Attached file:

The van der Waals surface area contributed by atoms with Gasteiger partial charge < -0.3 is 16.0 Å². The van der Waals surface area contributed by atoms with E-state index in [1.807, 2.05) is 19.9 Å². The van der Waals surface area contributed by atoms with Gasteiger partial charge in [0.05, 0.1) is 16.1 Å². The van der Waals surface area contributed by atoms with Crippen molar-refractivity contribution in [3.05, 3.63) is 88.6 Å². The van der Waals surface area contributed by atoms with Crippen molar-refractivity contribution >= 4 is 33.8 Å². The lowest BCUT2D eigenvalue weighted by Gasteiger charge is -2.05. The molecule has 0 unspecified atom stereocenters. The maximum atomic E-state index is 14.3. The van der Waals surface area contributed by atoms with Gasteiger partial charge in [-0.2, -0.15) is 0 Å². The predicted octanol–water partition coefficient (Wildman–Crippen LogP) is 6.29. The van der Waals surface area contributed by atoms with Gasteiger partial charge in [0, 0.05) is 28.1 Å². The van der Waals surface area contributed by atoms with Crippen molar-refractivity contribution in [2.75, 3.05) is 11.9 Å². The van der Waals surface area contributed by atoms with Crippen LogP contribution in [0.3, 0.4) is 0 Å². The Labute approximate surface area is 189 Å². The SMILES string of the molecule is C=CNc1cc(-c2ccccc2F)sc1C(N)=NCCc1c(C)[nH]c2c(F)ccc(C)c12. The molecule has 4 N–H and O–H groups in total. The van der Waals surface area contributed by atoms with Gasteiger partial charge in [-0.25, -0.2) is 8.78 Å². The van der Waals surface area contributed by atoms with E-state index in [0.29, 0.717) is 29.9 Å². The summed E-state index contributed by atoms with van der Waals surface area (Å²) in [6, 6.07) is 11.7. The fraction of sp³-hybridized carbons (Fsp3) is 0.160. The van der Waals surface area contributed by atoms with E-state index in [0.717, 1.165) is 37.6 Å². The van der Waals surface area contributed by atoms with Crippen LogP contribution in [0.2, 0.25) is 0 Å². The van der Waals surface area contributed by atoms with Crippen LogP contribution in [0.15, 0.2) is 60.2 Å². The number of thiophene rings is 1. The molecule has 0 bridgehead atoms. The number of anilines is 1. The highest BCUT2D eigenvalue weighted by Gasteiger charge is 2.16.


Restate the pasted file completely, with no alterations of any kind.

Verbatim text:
The van der Waals surface area contributed by atoms with Gasteiger partial charge < -0.3 is 16.0 Å². The van der Waals surface area contributed by atoms with E-state index in [1.807, 2.05) is 19.9 Å². The van der Waals surface area contributed by atoms with Gasteiger partial charge in [0.05, 0.1) is 16.1 Å². The van der Waals surface area contributed by atoms with Crippen molar-refractivity contribution in [3.05, 3.63) is 88.6 Å². The van der Waals surface area contributed by atoms with Crippen molar-refractivity contribution >= 4 is 33.8 Å². The lowest BCUT2D eigenvalue weighted by Gasteiger charge is -2.05. The molecule has 0 unspecified atom stereocenters. The maximum atomic E-state index is 14.3. The van der Waals surface area contributed by atoms with Gasteiger partial charge in [-0.2, -0.15) is 0 Å². The predicted octanol–water partition coefficient (Wildman–Crippen LogP) is 6.29. The van der Waals surface area contributed by atoms with Gasteiger partial charge in [0, 0.05) is 28.1 Å². The van der Waals surface area contributed by atoms with Crippen molar-refractivity contribution in [2.75, 3.05) is 11.9 Å². The van der Waals surface area contributed by atoms with Crippen LogP contribution in [0.3, 0.4) is 0 Å². The Labute approximate surface area is 189 Å². The SMILES string of the molecule is C=CNc1cc(-c2ccccc2F)sc1C(N)=NCCc1c(C)[nH]c2c(F)ccc(C)c12. The molecule has 4 N–H and O–H groups in total. The van der Waals surface area contributed by atoms with Gasteiger partial charge in [-0.25, -0.2) is 8.78 Å². The van der Waals surface area contributed by atoms with E-state index in [0.29, 0.717) is 29.9 Å². The summed E-state index contributed by atoms with van der Waals surface area (Å²) in [6, 6.07) is 11.7. The fraction of sp³-hybridized carbons (Fsp3) is 0.160. The van der Waals surface area contributed by atoms with E-state index in [0.717, 1.165) is 37.6 Å². The van der Waals surface area contributed by atoms with Crippen LogP contribution in [0.2, 0.25) is 0 Å². The van der Waals surface area contributed by atoms with Crippen LogP contribution in [0.15, 0.2) is 60.2 Å². The number of thiophene rings is 1. The molecule has 0 bridgehead atoms. The number of anilines is 1. The highest BCUT2D eigenvalue weighted by Gasteiger charge is 2.16.